secretionashen, fashion, passion, ration •abstraction, action, attraction, benefaction, compaction, contraction, counteraction, diffraction, enaction, exaction, extraction, faction, fraction, interaction, liquefaction, malefaction, petrifaction, proaction, protraction, putrefaction, redaction, retroaction, satisfaction, stupefaction, subtraction, traction, transaction, tumefaction, vitrifaction •expansion, mansion, scansion, stanchion •sanction •caption, contraption •harshen, Martian •cession, discretion, freshen, session •abjection, affection, circumspection, collection, complexion, confection, connection, convection, correction, defection, deflection, dejection, detection, direction, ejection, election, erection, genuflection, imperfection, infection, inflection, injection, inspection, insurrection, interconnection, interjection, intersection, introspection, lection, misdirection, objection, perfection, predilection, projection, protection, refection, reflection, rejection, resurrection, retrospection, section, selection, subjection, transection, vivisection •exemption, pre-emption, redemption •abstention, apprehension, ascension, attention, circumvention, comprehension, condescension, contention, contravention, convention, declension, detention, dimension, dissension, extension, gentian, hypertension, hypotension, intention, intervention, invention, mention, misapprehension, obtention, pension, prehension, prevention, recension, retention, subvention, supervention, suspension, tension •conception, contraception, deception, exception, inception, interception, misconception, perception, reception •Übermenschen • subsection •ablation, aeration, agnation, Alsatian, Amerasian, Asian, aviation, cetacean, citation, conation, creation, Croatian, crustacean, curation, Dalmatian, delation, dilation, donation, duration, elation, fixation, Galatian, gyration, Haitian, halation, Horatian, ideation, illation, lavation, legation, libation, location, lunation, mutation, natation, nation, negation, notation, nutation, oblation, oration, ovation, potation, relation, rogation, rotation, Sarmatian, sedation, Serbo-Croatian, station, taxation, Thracian, vacation, vexation, vocation, zonation •accretion, Capetian, completion, concretion, deletion, depletion, Diocletian, excretion, Grecian, Helvetian, repletion, Rhodesian, secretion, suppletion, Tahitian, venetian •academician, addition, aesthetician (US esthetician), ambition, audition, beautician, clinician, coition, cosmetician, diagnostician, dialectician, dietitian, Domitian, edition, electrician, emission, fission, fruition, Hermitian, ignition, linguistician, logician, magician, mathematician, Mauritian, mechanician, metaphysician, mission, monition, mortician, munition, musician, obstetrician, omission, optician, paediatrician (US pediatrician), patrician, petition, Phoenician, physician, politician, position, rhetorician, sedition, statistician, suspicion, tactician, technician, theoretician, Titian, tuition, volition •addiction, affliction, benediction, constriction, conviction, crucifixion, depiction, dereliction, diction, eviction, fiction, friction, infliction, interdiction, jurisdiction, malediction, restriction, transfixion, valediction •distinction, extinction, intinction •ascription, circumscription, conscription, decryption, description, Egyptian, encryption, inscription, misdescription, prescription, subscription, superscription, transcription •proscription •concoction, decoction •adoption, option •abortion, apportion, caution, contortion, distortion, extortion, portion, proportion, retortion, torsion •auction •absorption, sorption •commotion, devotion, emotion, groschen, Laotian, locomotion, lotion, motion, notion, Nova Scotian, ocean, potion, promotion •ablution, absolution, allocution, attribution, circumlocution, circumvolution, Confucian, constitution, contribution, convolution, counter-revolution, destitution, dilution, diminution, distribution, electrocution, elocution, evolution, execution, institution, interlocution, irresolution, Lilliputian, locution, perlocution, persecution, pollution, prosecution, prostitution, restitution, retribution, Rosicrucian, solution, substitution, volution •cushion • resumption • München •pincushion •Belorussian, Prussian, Russian •abduction, conduction, construction, deduction, destruction, eduction, effluxion, induction, instruction, introduction, misconstruction, obstruction, production, reduction, ruction, seduction, suction, underproduction •avulsion, compulsion, convulsion, emulsion, expulsion, impulsion, propulsion, repulsion, revulsion •assumption, consumption, gumption, presumption •luncheon, scuncheon, truncheon •compunction, conjunction, dysfunction, expunction, function, junction, malfunction, multifunction, unction •abruption, corruption, disruption, eruption, interruption •T-junction • liposuction •animadversion, aspersion, assertion, aversion, Cistercian, coercion, conversion, desertion, disconcertion, dispersion, diversion, emersion, excursion, exertion, extroversion, immersion, incursion, insertion, interspersion, introversion, Persian, perversion, submersion, subversion, tertian, version •excerption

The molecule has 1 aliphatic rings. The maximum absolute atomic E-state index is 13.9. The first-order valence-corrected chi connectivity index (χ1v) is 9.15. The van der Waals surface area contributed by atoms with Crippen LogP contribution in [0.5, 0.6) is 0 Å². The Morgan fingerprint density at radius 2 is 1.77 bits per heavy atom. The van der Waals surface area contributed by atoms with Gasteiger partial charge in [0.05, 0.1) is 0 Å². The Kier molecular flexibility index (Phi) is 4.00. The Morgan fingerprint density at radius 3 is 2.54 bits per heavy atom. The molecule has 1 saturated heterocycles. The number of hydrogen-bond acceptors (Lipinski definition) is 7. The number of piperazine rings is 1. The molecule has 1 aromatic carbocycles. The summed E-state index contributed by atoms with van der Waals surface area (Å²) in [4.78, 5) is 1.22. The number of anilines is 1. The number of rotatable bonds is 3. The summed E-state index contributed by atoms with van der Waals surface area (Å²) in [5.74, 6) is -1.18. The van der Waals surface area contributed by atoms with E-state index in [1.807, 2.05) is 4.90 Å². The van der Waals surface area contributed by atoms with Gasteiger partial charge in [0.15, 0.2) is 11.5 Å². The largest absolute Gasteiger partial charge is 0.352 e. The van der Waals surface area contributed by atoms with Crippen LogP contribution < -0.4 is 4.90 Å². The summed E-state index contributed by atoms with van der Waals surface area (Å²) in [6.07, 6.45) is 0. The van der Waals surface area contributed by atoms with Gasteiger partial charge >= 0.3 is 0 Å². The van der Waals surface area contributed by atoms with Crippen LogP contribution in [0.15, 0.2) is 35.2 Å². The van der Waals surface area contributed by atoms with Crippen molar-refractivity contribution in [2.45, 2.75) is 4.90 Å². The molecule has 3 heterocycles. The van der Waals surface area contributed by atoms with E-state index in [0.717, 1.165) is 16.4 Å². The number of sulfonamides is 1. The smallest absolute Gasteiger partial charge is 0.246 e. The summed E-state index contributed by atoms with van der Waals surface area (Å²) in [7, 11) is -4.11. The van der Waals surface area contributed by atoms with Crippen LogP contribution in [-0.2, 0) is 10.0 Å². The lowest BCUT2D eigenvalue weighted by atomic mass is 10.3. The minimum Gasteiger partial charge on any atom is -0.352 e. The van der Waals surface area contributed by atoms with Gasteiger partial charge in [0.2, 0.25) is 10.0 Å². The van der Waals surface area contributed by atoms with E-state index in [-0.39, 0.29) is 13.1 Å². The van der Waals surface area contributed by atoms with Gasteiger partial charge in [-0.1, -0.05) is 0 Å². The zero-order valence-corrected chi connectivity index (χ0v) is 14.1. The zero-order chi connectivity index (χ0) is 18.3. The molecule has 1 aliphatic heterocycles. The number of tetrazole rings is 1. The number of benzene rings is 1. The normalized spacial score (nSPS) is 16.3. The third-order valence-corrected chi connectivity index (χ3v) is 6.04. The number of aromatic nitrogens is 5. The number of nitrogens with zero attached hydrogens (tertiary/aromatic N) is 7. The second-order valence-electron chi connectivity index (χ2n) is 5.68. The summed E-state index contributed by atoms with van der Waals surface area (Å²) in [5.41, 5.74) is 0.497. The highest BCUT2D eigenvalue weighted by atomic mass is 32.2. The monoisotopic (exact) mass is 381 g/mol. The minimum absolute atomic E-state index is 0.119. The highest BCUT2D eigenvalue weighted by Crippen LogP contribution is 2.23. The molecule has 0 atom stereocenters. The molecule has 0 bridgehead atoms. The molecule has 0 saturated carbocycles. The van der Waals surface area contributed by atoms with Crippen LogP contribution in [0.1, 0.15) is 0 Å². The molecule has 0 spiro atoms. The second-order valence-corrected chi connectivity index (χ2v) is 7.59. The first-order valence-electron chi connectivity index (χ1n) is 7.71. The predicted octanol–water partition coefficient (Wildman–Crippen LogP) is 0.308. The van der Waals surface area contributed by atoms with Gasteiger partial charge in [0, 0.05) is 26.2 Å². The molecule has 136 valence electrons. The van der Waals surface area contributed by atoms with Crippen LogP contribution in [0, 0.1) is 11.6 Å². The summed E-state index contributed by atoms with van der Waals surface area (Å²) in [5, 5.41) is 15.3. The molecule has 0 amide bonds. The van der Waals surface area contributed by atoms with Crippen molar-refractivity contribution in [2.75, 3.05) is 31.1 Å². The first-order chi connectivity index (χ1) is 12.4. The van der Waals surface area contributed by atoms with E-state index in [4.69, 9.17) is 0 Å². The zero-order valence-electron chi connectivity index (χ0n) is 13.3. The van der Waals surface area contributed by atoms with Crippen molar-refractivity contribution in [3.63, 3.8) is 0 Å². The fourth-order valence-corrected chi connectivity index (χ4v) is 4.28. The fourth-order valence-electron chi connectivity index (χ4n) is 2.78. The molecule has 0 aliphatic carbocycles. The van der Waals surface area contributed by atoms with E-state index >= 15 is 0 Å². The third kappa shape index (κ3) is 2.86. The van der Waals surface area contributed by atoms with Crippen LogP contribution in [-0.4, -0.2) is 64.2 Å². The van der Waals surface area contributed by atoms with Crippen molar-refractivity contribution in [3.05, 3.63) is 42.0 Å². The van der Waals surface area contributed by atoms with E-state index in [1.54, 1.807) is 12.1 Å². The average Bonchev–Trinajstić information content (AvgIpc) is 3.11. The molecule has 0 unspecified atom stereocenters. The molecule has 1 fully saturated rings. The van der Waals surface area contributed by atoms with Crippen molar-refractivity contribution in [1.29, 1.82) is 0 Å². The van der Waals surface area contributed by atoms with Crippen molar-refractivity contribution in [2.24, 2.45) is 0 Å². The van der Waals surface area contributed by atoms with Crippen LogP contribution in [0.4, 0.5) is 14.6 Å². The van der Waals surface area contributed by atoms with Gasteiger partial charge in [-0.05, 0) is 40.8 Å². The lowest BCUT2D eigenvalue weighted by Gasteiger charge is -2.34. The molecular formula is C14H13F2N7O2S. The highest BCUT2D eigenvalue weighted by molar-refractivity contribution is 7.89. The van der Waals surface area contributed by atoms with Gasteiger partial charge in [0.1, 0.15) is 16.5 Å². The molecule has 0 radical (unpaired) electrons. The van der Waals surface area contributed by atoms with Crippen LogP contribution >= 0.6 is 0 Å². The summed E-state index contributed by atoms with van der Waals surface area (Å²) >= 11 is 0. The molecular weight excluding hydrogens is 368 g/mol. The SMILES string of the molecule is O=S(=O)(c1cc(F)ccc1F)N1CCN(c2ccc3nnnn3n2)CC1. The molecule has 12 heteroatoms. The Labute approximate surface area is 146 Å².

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"secretion." Oxford Dictionary of Rhymes. . Encyclopedia.com. 17 Aug. 2017 <http://www.encyclopedia.com>.

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"secretion." Oxford Dictionary of Rhymes. . Retrieved August 17, 2017 from Encyclopedia.com: http://www.encyclopedia.com/humanities/dictionaries-thesauruses-pictures-and-press-releases/secretion